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Event Title

Highly carboxylated porphyrins, Accumulation

Key Event Overview

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AOPs Including This Key Event

AOP Name Event Type Essentiality
AhR activation leading to uroporphyria KE Strong

Taxonomic Applicability

Name Scientific Name Evidence Links

Level of Biological Organization

Biological Organization

How this Key Event works

Under normal conditions, the heme biosynthesis pathway is tightly regulated and porphyrins (other than protoporphyrin) are only present in trace amounts[1]. However, when the regulatory process is disturbed, a variety of porphyrin precursors of heme accumulate in various organs including the liver and urinary and fecal excretion is elevated[2]). The pattern of porphyrin accumulation in chicken and rodents is similar following exposure to a variety of chemicals, and can be used to identify which enzyme in the heme pathway is predominately affected. In the case of uroporphyrinogen decarboxylase inhibition, uroporphyrin, hepta-, and hexacarboxylic acid porphyrin (highly carboxylated porphyrins) are elevated[1].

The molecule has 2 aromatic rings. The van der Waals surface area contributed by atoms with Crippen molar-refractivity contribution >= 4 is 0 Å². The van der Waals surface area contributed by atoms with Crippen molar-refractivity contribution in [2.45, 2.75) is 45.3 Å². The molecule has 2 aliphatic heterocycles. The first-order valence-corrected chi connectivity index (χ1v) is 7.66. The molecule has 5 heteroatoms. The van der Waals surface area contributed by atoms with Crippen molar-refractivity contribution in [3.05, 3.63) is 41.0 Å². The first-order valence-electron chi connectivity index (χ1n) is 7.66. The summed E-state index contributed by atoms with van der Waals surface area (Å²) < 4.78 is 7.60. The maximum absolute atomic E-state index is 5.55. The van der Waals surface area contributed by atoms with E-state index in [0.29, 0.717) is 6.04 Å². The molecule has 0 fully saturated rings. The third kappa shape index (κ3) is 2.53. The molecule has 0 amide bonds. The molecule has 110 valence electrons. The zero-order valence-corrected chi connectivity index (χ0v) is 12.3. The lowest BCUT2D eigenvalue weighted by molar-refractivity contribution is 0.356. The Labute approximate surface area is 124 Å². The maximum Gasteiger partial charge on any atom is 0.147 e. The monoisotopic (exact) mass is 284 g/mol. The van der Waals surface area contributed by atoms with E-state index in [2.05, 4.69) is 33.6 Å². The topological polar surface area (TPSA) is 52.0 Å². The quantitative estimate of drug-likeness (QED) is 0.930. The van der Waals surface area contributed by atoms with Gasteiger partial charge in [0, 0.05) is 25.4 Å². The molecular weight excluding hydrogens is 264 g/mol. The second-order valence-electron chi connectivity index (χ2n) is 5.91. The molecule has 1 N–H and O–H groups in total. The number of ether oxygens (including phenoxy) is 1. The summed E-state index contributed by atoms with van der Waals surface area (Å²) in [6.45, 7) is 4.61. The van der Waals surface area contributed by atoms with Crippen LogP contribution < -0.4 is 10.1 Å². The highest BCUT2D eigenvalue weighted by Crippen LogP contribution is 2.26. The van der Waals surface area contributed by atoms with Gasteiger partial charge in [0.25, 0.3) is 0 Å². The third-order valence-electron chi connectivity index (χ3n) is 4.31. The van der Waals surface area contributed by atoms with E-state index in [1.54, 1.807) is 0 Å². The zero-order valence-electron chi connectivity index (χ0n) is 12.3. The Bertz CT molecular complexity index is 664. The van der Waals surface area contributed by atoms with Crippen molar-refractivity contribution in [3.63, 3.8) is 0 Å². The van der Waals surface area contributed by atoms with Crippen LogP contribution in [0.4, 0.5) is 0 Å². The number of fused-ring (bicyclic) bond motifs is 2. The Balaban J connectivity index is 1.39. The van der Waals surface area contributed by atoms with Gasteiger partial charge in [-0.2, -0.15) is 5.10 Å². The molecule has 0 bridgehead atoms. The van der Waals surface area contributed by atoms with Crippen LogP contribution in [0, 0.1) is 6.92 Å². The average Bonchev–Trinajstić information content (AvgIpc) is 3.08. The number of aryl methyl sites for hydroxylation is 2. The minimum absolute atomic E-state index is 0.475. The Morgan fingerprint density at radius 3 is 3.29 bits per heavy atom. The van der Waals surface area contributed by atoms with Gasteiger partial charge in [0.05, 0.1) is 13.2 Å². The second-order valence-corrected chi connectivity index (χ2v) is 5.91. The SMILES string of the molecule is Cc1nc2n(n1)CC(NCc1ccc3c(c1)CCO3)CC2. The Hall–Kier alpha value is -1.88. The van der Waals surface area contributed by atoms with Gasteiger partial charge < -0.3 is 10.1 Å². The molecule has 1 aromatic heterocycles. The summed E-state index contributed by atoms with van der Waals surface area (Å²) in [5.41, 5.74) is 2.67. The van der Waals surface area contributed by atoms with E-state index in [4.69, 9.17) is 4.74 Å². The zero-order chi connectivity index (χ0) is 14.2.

How it is Measured or Detected

Methods that have been previously reviewed and approved by a recognized authority should be included in the Overview section above. All other methods, including those well established in the published literature, should be described here. Consider the following criteria when describing each method: 1. Is the assay fit for purpose? 2. Is the assay directly or indirectly (i.e. a surrogate) related to a key event relevant to the final adverse effect in question? 3. Is the assay repeatable? 4. Is the assay reproducible?

The hepatic and urinary/fecal porphyrin patters can be determined using a high-performance liquid chromatograph equipped with a fluorescence detector. Kennedy et al.[3] describe the method for tissue extraction and porphyrin quantification in detail, which is rapid and highly sensitive.

Evidence Supporting Taxonomic Applicability


  1. 1.0 1.1 Marks, G. S., Powles, J., Lyon, M., McCluskey, S., Sutherland, E., and Zelt, D. (1987). Patterns of porphyrin accumulation in response to xenobiotics. Parallels between results in chick embryo and rodents. Ann. N. Y. Acad. Sci. 514, 113-127.
  2. Frank, J., and Poblete-Gutierrez, P. (2010) Porphyria cutanea tarda--when skin meets liver. Best. Pract. Res. Clin Gastroenterol. 24(5), 735-745.
  3. Kennedy, S. W., Wigfield, D. C., and Fox, G. A. (1986). Tissue porphyrin pattern determination by high-speed high-performance liquid chromatography. Anal. Biochem. 157 (1), 1-7.